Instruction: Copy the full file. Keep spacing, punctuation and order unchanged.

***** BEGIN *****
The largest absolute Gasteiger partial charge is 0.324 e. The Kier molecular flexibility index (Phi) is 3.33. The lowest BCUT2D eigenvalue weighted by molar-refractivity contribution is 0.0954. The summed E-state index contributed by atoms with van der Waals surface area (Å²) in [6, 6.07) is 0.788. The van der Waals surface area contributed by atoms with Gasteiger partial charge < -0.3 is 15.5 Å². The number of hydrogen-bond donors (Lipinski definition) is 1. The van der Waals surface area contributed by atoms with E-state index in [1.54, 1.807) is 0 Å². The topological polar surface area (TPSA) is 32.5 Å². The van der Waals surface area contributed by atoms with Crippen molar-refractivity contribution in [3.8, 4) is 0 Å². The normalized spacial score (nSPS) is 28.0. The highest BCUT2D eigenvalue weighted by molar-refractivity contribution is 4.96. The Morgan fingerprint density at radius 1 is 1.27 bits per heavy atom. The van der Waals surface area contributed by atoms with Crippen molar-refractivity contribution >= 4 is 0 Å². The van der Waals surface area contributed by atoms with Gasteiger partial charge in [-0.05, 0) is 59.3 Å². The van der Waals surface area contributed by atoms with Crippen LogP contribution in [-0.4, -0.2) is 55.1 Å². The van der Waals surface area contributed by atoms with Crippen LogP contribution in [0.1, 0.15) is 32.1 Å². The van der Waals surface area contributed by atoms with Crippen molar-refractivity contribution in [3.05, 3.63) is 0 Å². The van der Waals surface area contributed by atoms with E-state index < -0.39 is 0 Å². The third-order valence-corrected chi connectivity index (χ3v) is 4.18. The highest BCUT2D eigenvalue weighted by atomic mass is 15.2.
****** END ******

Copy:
The largest absolute Gasteiger partial charge is 0.324 e. The Kier molecular flexibility index (Phi) is 3.33. The lowest BCUT2D eigenvalue weighted by molar-refractivity contribution is 0.0954. The summed E-state index contributed by atoms with van der Waals surface area (Å²) in [6, 6.07) is 0.788. The van der Waals surface area contributed by atoms with Gasteiger partial charge < -0.3 is 15.5 Å². The number of hydrogen-bond donors (Lipinski definition) is 1. The van der Waals surface area contributed by atoms with E-state index in [1.54, 1.807) is 0 Å². The topological polar surface area (TPSA) is 32.5 Å². The van der Waals surface area contributed by atoms with Crippen molar-refractivity contribution in [3.8, 4) is 0 Å². The normalized spacial score (nSPS) is 28.0. The highest BCUT2D eigenvalue weighted by molar-refractivity contribution is 4.96. The Morgan fingerprint density at radius 1 is 1.27 bits per heavy atom. The van der Waals surface area contributed by atoms with Crippen molar-refractivity contribution >= 4 is 0 Å². The van der Waals surface area contributed by atoms with Gasteiger partial charge in [-0.05, 0) is 59.3 Å². The van der Waals surface area contributed by atoms with Crippen LogP contribution in [-0.4, -0.2) is 55.1 Å². The van der Waals surface area contributed by atoms with Crippen LogP contribution in [0.1, 0.15) is 32.1 Å². The van der Waals surface area contributed by atoms with Crippen molar-refractivity contribution in [3.05, 3.63) is 0 Å². The van der Waals surface area contributed by atoms with E-state index < -0.39 is 0 Å². The third-order valence-corrected chi connectivity index (χ3v) is 4.18. The highest BCUT2D eigenvalue weighted by atomic mass is 15.2.